But What For Newsletter - No. 004
History, Compounding, Hard Work, Easy Things, and Marketing
Latest from But What For?
Knowing History and Knowing Who We Are: “Standing where you are today, your future can only be seen through an appreciation for the past – through an understanding of the history of who you are. And you are much more than your own story. Without an understanding of this complicated, tangled path we have collectively taken to get to today, we have no roots…”
Others to Read
Success Comes from Daily Disciplines Compounded Over Time: “Ultimately, this comes down to a commitment to small, smart decisions performed on a regular basis. Over time, these decisions compound into effective habits and routines, the true drivers of discipline, confidence, and ultimately, success.
Your only path to success is through a continuum of mundane, unsexy, unexciting, and sometimes difficult daily disciplines compounded over time. Of all the high-achievers and business owners I’ve worked with, I’ve seen that, along with good habits, each has developed routines for accomplishing necessary daily disciplines. It’s the only way any of us can predictably regulate our behavior.”
People Who Say “Work Smart Not Hard: “The smart-hard thing isn’t and either or - it’s an ‘and’… The people who say you should work smart, nto hard, pretty much always fail… there are counter examples, but those are more people who benefited from luck.”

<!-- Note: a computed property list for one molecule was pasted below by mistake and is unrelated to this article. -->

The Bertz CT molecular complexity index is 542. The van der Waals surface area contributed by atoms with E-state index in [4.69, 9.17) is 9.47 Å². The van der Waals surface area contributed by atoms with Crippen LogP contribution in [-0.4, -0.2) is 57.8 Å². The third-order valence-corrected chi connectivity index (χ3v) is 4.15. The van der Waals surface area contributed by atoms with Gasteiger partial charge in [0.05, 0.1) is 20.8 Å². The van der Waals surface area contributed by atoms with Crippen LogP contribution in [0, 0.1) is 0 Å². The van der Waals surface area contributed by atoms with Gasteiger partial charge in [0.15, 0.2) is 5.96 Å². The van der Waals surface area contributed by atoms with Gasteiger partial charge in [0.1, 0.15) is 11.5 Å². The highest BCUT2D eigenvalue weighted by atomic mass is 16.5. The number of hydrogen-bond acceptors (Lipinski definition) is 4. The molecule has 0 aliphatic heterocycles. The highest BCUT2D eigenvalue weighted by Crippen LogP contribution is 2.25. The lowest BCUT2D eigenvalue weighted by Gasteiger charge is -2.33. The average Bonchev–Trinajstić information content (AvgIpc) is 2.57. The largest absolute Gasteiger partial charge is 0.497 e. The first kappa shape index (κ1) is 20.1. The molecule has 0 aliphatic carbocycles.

Obvious Things That Are Easy To Ignore: “‘The world is full of obvious things which nobody ever observes,’ says Sherlock Holmes…
It’s not that the simple things are hidden. It’s that our attention is drawn to things we assume make the biggest difference, and the idea that obvious equals ineffective is more powerful than the reverse.”
Surfing the Right S-Curve: “ Since the industrial revolution, US growth has been eerily stable over long periods, but the nature of that growth has completely changed. Economic growth is one S-curve stacked on top of another, ad infinitum, and as the economy gets bigger and more complex, the law of large numbers gets stronger.
Inside that fitted-exponential-hugging trendline is an endless series of stories of daring, ambition, hubris, and stagnation, all occurring at different timescales. For the most successful people and companies, success is a matter of identifying when the plot will get depressing, and switching stories before it does.”
Moonshots and Marketing: “I think with Starbucks, and this might be replicable for anybody who's looking invest, I think if you only sell one thing and you're all about one thing, you can charge more for that one thing than you can if you sell coffee as a side item. If you're a cafe which also sells coffee, people will pay $2 for a coffee. If you make your brand all about coffee, and of course there's an element of signaling that people walk into work carrying a branded cup.”
“Now since everyone, whoever he may be, is bound to deal with each matter in accordance with the belief that he holds about it, those few who think they were born for fidelity, for self-respect, and for the sound use of impressions will never harbour any mean or ignoble thought about themselves, whereas the majority of people will do exactly the opposite.
'For what am I? A poor wretched man,' they say, or 'This miserable flesh of mine'.
Miserable, to be sure, but you also have something better in you than that poor flesh. Why do you neglect that, then, and attach yourself to what is mortal?”
-Epictetus, Discourses, Book 1, 1.3, translation by Robin Hard
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